Melvins – Freak Puke

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Melvins
Freak Puke
Ipecac

This is the first Melvins album since 2004 to not feature the Big Business rhythm section of Jared Warren and Coady Willis. Instead, joining stalwarts Buzz Osborne and Dale Crover is returning member Trevor Dunn, performing on this album with an upright bass. And without disparaging recent Melvins’ efforts – cos they’ve generally been pretty good – the combination the band themselves have dubbed ‘Melvins-Lite’ is Melvins’ freshest-sounding for years, thanks in part to the chunky sounds of that bass and a slightly stripped back sound all round.

Unfortunately, it does feel like ‘Freak Puke‘ takes a little while to get going, owing a lot to the experimentation that seems to be going on during parts of this album. Its easy to get lost in the avant-garde of ‘Inner Ear Rupture’, and the jam session feel that overruns ‘Baby Won’t You Weird Me Out?’ Yet despite this ‘Freak Puke‘ does have some welcome moments on it. The opening track ‘Mr. Rip Off’ is certainly a grower, brooding in its lurking presence with Dunn plucking the thick bass strings to mysterious effect, and the riff fest of ‘Leon vs. The Revolution’ is thoroughly righteous too.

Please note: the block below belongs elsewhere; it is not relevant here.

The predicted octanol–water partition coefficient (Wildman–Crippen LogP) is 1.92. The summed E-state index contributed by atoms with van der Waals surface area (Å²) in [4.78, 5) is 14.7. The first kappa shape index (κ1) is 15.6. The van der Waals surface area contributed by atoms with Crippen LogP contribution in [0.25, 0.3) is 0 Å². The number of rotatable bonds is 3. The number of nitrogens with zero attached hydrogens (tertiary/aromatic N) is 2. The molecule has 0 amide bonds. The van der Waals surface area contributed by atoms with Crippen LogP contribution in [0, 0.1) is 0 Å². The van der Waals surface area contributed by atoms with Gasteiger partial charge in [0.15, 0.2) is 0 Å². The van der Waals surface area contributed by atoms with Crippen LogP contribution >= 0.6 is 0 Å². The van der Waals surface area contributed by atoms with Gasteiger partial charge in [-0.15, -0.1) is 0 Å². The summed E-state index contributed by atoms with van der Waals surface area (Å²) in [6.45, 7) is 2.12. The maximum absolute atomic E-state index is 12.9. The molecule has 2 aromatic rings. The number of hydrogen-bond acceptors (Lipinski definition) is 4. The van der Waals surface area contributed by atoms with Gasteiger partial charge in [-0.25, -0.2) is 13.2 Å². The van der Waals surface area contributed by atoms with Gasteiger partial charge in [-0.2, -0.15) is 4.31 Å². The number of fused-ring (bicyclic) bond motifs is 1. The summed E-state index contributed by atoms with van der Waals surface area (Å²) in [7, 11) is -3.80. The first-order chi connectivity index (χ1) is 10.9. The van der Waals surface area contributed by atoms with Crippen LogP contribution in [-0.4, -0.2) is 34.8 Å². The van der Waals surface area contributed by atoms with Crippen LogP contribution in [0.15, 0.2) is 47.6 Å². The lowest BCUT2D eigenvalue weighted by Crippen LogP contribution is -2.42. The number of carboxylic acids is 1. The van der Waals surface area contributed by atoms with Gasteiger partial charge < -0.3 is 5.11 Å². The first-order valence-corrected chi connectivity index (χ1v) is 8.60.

Melvins – Leon vs The Revolution

It perhaps speaks something to me though, when the track I enjoyed the most was their cover of ‘Let Me Roll It’, originally a Paul McCartney & Wings track. It becomes a smouldering blues-rock slow jam and if I heard this version of the song in a bar I would drunkenly sing along to every word. Sure, McCartney and Wings deserve credit for their genius in writing such a song that the Melvins can turn into a dive bar singalong. I can’t say I’d have done this for the original, given all I hear about as a non-fan of Wings is ‘Band on the Run’ or ‘Mull of Kintyre’. Whatever, ‘Let Me Roll It’ is a massively overlooked song, a quality one at that, and the Melvins did a fantastic job of this cover.

All in all, Melvins-Lite is a combination of the Melvins I certainly wouldn’t mind hearing more from in future, given the added groove provided by Dunn’s upright bass. That said, ‘Freak Puke‘ is almost like an unfinished article – not an unfinished work, because that would denote half a job. It’s not their greatest work and I’m still unsure about bits of it, but the Melvins have at least made an intriguing album, which, thirty years on, is no mean feat.

Peter Clegg

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